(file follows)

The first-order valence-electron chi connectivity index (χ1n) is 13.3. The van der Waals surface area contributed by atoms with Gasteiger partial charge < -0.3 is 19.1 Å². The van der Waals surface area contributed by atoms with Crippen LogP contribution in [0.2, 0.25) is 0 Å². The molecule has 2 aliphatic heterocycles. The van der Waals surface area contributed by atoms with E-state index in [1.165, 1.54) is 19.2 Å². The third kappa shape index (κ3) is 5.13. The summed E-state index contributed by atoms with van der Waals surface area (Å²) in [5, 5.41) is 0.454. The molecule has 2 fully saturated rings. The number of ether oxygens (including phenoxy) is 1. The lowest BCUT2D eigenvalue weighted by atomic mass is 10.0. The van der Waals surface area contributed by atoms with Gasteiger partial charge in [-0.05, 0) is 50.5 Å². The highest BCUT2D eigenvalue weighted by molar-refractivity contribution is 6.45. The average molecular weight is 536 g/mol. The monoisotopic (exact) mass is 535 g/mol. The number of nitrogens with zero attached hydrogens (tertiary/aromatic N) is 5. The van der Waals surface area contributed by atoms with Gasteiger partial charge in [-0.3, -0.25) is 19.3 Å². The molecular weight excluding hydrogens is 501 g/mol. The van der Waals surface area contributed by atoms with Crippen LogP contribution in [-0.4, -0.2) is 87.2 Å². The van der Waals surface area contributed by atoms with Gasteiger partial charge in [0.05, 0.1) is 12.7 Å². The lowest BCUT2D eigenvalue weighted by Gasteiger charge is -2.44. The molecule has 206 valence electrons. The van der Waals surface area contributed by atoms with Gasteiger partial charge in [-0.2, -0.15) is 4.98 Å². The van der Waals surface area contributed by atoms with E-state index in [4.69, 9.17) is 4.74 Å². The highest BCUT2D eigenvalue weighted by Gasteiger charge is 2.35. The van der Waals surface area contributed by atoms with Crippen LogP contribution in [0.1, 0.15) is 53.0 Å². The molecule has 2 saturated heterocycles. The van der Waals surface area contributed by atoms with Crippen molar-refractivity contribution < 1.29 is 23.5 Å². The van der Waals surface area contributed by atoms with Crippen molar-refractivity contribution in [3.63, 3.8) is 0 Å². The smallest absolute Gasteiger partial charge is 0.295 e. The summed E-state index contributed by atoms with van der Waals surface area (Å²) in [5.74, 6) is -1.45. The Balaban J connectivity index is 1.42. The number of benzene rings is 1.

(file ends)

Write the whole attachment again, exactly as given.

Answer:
The first-order valence-electron chi connectivity index (χ1n) is 13.3. The van der Waals surface area contributed by atoms with Gasteiger partial charge < -0.3 is 19.1 Å². The van der Waals surface area contributed by atoms with Crippen LogP contribution in [0.2, 0.25) is 0 Å². The molecule has 2 aliphatic heterocycles. The van der Waals surface area contributed by atoms with E-state index in [1.165, 1.54) is 19.2 Å². The third kappa shape index (κ3) is 5.13. The summed E-state index contributed by atoms with van der Waals surface area (Å²) in [5, 5.41) is 0.454. The molecule has 2 fully saturated rings. The number of ether oxygens (including phenoxy) is 1. The lowest BCUT2D eigenvalue weighted by atomic mass is 10.0. The van der Waals surface area contributed by atoms with Gasteiger partial charge in [-0.05, 0) is 50.5 Å². The highest BCUT2D eigenvalue weighted by molar-refractivity contribution is 6.45. The average molecular weight is 536 g/mol. The monoisotopic (exact) mass is 535 g/mol. The number of nitrogens with zero attached hydrogens (tertiary/aromatic N) is 5. The van der Waals surface area contributed by atoms with Gasteiger partial charge in [-0.3, -0.25) is 19.3 Å². The molecular weight excluding hydrogens is 501 g/mol. The van der Waals surface area contributed by atoms with Crippen LogP contribution in [-0.4, -0.2) is 87.2 Å². The van der Waals surface area contributed by atoms with Gasteiger partial charge in [0.05, 0.1) is 12.7 Å². The lowest BCUT2D eigenvalue weighted by Gasteiger charge is -2.44. The molecule has 206 valence electrons. The van der Waals surface area contributed by atoms with Gasteiger partial charge in [-0.2, -0.15) is 4.98 Å². The van der Waals surface area contributed by atoms with E-state index in [4.69, 9.17) is 4.74 Å². The highest BCUT2D eigenvalue weighted by Gasteiger charge is 2.35. The van der Waals surface area contributed by atoms with Crippen LogP contribution in [0.1, 0.15) is 53.0 Å². The molecule has 2 saturated heterocycles. The van der Waals surface area contributed by atoms with Crippen molar-refractivity contribution < 1.29 is 23.5 Å². The van der Waals surface area contributed by atoms with Crippen molar-refractivity contribution in [3.63, 3.8) is 0 Å². The smallest absolute Gasteiger partial charge is 0.295 e. The summed E-state index contributed by atoms with van der Waals surface area (Å²) in [5.74, 6) is -1.45. The Balaban J connectivity index is 1.42. The number of benzene rings is 1.